My mother, like me, is a woman who speaks her mind. She will yell and scream and occasionally swear. She is the breadwinner in the family. An nontraditional Mormon Mommy. That’s how I knew something was upsetting her when she wouldn’t say anything; she just went to her room and closed the door.
My little sister had just called to have a criticizing conversation about her wedding day —how everything had run smoothly until one certain moment where she felt my mother had interfered too much and therefore ruined it. My mother looked pale as she told me what my little sister had said. I know that mom had spent sleepless nights to ensure that this would be the best day ever.
Being a middle child, it’s not unusual for me to take on the responsibility as mediator. I called my sister up very calmly but soon I had to lay down the law.
“Do you have any idea the sacrifices Mom made for you? You got every damn thing you wanted at the wedding from the reception hall to the Italian soda bar. She never said 'No' to any of your wedding wishes. Do you know why? She loves you. She would have sold her left leg to pay for your Italian soda bar. Now I’m doing you a favor. Mom does not want to talk to you but if you are lucky I may be able to get her to listen.”
My mother was lying quietly in her bed. She would not speak. I asked her to listen to my sister but she refused. Finally the guilt set in on my sister as she frantically began calling Mom to apologize. Mom would not pick up. She called me again, this time in tears, and gave me her apology speech. I was able to convince my Mom to hear it and they mended fences. After she hung up the phone, Mom just looked at me and began to cry. I was a little confused. Everything was settled. The apology had been sincere.
“You know, no one from my side of the family came to the wedding,” she said.
“Well Mom, they couldn’t really go. She got married in the temple and they are not Mormon. I didn’t even get to go,” I said, trying to not show my own frustration.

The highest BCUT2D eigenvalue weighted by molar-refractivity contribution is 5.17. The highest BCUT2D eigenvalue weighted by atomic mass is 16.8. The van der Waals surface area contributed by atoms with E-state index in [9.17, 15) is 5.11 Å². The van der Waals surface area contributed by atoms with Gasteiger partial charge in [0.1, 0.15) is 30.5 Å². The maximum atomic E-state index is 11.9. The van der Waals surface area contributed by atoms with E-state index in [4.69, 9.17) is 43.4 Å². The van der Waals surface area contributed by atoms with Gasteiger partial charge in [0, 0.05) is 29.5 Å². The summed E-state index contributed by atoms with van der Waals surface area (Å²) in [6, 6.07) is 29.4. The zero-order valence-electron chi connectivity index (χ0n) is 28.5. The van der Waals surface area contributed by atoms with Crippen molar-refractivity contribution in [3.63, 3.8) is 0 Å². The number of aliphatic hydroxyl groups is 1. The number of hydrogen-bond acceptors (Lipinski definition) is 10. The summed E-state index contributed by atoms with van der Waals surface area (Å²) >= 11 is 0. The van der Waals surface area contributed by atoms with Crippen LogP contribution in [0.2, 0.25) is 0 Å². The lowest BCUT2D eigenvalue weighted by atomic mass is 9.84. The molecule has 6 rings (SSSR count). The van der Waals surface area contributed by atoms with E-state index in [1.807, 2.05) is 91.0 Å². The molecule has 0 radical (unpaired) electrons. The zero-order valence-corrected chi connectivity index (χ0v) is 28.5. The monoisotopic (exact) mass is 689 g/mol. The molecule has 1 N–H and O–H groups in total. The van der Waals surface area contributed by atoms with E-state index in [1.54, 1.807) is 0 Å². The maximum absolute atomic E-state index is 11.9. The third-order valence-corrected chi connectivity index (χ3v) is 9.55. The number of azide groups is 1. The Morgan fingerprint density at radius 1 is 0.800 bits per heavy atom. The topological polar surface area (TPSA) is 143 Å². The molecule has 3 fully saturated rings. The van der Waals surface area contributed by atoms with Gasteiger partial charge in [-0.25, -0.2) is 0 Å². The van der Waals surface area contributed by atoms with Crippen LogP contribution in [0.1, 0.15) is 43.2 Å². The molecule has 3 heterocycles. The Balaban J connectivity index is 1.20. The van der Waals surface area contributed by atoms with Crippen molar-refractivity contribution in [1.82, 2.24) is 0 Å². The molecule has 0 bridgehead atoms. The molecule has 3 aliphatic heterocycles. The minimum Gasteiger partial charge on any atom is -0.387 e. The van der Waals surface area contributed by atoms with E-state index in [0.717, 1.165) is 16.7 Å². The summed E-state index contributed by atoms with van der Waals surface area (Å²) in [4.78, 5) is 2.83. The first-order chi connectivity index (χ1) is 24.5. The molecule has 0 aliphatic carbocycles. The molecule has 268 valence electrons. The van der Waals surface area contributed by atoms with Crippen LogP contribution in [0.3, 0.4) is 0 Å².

“I know, I know but… It just really bothered me more than I thought it would. I really wanted my parents and my brothers and sisters to be there too,” she said through tears.
I was surprised. I had been so focused on my own bitter feelings of being left out (see: Off White Wedding); I never imagined it would affect those who could attend. I looked at my mom with brand new eyes. I thought of the sacrifices she has made all of her life. Her own parents boycotted her wedding. She lost all of her friends. She moved across the country to go to BYU. This religion has isolated her from her family in so many ways.
My mother rarely mentions her childhood. From the tiny slivers I hear of her Dad, I’ve suspected he was an Iron Fist Father. When I first learned the truth concerning the church, I would look at my mom and wonder, “How Mom? You are such a smart woman. How did you let them get you?” Seeing her weeping under the covers I realized that there is something about Mormonism. Something good. Something that pulled my mother out of a shadowed place and into a light. I know she has never studied the history of the church. Her family many times tried to have “anti-Mormon” interventions. I’m not sure how she got converted to Mormonism but I suspect the church acts as the father she never had. I climbed onto the bed and held my mom as she wept.
“Don’t worry Mom,” I said, “ I will never get married in the temple so everyone can come to my wedding!”
My mother laughed, and with complete sincerity said, “Thank you Honey. You always know just what to say to cheer me up.”